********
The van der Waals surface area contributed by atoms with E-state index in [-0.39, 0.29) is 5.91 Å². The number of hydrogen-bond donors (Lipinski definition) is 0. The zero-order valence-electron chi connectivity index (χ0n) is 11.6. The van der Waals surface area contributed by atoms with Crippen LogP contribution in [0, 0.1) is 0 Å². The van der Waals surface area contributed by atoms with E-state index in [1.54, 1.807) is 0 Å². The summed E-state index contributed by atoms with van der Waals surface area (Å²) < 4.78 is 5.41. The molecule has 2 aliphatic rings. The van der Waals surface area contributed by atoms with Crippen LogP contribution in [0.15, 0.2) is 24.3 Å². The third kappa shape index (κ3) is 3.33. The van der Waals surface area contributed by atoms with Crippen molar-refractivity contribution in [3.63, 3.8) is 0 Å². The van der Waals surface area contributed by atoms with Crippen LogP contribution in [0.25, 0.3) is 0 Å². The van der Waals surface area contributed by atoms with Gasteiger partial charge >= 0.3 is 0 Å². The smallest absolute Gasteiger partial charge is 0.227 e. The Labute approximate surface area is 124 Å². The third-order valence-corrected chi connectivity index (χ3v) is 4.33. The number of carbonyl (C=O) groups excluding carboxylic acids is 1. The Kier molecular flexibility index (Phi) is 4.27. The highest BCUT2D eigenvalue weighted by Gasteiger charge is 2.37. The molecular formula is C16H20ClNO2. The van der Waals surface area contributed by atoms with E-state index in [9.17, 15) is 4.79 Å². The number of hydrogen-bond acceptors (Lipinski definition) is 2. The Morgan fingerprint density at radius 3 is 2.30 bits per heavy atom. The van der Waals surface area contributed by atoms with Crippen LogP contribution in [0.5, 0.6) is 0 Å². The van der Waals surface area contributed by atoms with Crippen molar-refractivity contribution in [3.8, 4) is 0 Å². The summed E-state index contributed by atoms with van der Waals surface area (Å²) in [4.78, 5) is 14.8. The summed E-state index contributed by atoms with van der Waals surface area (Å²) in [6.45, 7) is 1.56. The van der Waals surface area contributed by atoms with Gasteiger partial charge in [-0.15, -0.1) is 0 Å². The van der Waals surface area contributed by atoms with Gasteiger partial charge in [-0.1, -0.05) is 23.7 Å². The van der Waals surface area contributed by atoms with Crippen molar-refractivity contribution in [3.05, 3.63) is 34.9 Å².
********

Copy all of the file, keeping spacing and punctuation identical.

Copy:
The van der Waals surface area contributed by atoms with E-state index in [-0.39, 0.29) is 5.91 Å². The number of hydrogen-bond donors (Lipinski definition) is 0. The zero-order valence-electron chi connectivity index (χ0n) is 11.6. The van der Waals surface area contributed by atoms with Crippen LogP contribution in [0, 0.1) is 0 Å². The van der Waals surface area contributed by atoms with E-state index in [1.54, 1.807) is 0 Å². The summed E-state index contributed by atoms with van der Waals surface area (Å²) < 4.78 is 5.41. The molecule has 2 aliphatic rings. The van der Waals surface area contributed by atoms with Crippen LogP contribution in [0.15, 0.2) is 24.3 Å². The third kappa shape index (κ3) is 3.33. The van der Waals surface area contributed by atoms with Crippen molar-refractivity contribution in [3.63, 3.8) is 0 Å². The van der Waals surface area contributed by atoms with Crippen LogP contribution in [0.25, 0.3) is 0 Å². The van der Waals surface area contributed by atoms with Gasteiger partial charge >= 0.3 is 0 Å². The smallest absolute Gasteiger partial charge is 0.227 e. The Labute approximate surface area is 124 Å². The third-order valence-corrected chi connectivity index (χ3v) is 4.33. The number of carbonyl (C=O) groups excluding carboxylic acids is 1. The Kier molecular flexibility index (Phi) is 4.27. The highest BCUT2D eigenvalue weighted by Gasteiger charge is 2.37. The molecular formula is C16H20ClNO2. The van der Waals surface area contributed by atoms with E-state index in [9.17, 15) is 4.79 Å². The number of hydrogen-bond acceptors (Lipinski definition) is 2. The Morgan fingerprint density at radius 3 is 2.30 bits per heavy atom. The van der Waals surface area contributed by atoms with Crippen LogP contribution in [0.5, 0.6) is 0 Å². The van der Waals surface area contributed by atoms with Crippen molar-refractivity contribution in [3.8, 4) is 0 Å². The summed E-state index contributed by atoms with van der Waals surface area (Å²) in [4.78, 5) is 14.8. The summed E-state index contributed by atoms with van der Waals surface area (Å²) in [6.45, 7) is 1.56. The van der Waals surface area contributed by atoms with Gasteiger partial charge in [-0.15, -0.1) is 0 Å². The van der Waals surface area contributed by atoms with Gasteiger partial charge in [-0.1, -0.05) is 23.7 Å². The van der Waals surface area contributed by atoms with Crippen molar-refractivity contribution in [3.05, 3.63) is 34.9 Å².